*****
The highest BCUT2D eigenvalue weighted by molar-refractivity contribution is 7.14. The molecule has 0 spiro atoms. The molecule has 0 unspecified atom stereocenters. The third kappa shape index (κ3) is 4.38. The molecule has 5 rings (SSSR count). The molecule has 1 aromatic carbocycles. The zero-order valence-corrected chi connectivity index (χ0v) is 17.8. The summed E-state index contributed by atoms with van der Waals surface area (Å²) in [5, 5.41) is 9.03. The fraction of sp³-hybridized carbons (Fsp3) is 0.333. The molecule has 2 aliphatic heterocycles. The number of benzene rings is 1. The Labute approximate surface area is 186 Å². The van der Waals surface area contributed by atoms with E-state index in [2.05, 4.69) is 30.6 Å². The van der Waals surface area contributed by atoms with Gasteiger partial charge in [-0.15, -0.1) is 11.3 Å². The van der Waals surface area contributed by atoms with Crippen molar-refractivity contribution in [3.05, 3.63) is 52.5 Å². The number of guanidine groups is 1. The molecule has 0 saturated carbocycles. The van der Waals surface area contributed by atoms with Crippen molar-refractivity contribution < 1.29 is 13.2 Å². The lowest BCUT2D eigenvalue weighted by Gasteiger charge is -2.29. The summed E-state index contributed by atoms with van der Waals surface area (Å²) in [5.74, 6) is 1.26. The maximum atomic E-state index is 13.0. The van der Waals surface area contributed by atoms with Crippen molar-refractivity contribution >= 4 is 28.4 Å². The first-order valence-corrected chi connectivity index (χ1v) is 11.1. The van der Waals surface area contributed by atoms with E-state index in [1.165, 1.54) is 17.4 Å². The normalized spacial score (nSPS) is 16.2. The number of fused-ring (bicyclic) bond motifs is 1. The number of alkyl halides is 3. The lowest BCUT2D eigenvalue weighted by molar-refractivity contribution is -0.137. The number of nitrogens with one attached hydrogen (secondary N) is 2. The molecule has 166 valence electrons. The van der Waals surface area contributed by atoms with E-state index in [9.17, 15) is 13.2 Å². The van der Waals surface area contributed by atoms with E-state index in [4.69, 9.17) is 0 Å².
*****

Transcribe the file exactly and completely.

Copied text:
The highest BCUT2D eigenvalue weighted by molar-refractivity contribution is 7.14. The molecule has 0 spiro atoms. The molecule has 0 unspecified atom stereocenters. The third kappa shape index (κ3) is 4.38. The molecule has 5 rings (SSSR count). The molecule has 1 aromatic carbocycles. The zero-order valence-corrected chi connectivity index (χ0v) is 17.8. The summed E-state index contributed by atoms with van der Waals surface area (Å²) in [5, 5.41) is 9.03. The fraction of sp³-hybridized carbons (Fsp3) is 0.333. The molecule has 2 aliphatic heterocycles. The number of benzene rings is 1. The Labute approximate surface area is 186 Å². The van der Waals surface area contributed by atoms with E-state index in [2.05, 4.69) is 30.6 Å². The van der Waals surface area contributed by atoms with Gasteiger partial charge in [-0.15, -0.1) is 11.3 Å². The van der Waals surface area contributed by atoms with Crippen molar-refractivity contribution in [3.05, 3.63) is 52.5 Å². The number of guanidine groups is 1. The molecule has 0 saturated carbocycles. The van der Waals surface area contributed by atoms with Crippen molar-refractivity contribution < 1.29 is 13.2 Å². The lowest BCUT2D eigenvalue weighted by Gasteiger charge is -2.29. The summed E-state index contributed by atoms with van der Waals surface area (Å²) in [5.74, 6) is 1.26. The maximum atomic E-state index is 13.0. The van der Waals surface area contributed by atoms with Crippen molar-refractivity contribution >= 4 is 28.4 Å². The first-order valence-corrected chi connectivity index (χ1v) is 11.1. The van der Waals surface area contributed by atoms with E-state index in [1.165, 1.54) is 17.4 Å². The normalized spacial score (nSPS) is 16.2. The number of fused-ring (bicyclic) bond motifs is 1. The number of alkyl halides is 3. The lowest BCUT2D eigenvalue weighted by molar-refractivity contribution is -0.137. The number of nitrogens with one attached hydrogen (secondary N) is 2. The molecule has 166 valence electrons. The van der Waals surface area contributed by atoms with E-state index in [9.17, 15) is 13.2 Å². The van der Waals surface area contributed by atoms with E-state index in [4.69, 9.17) is 0 Å².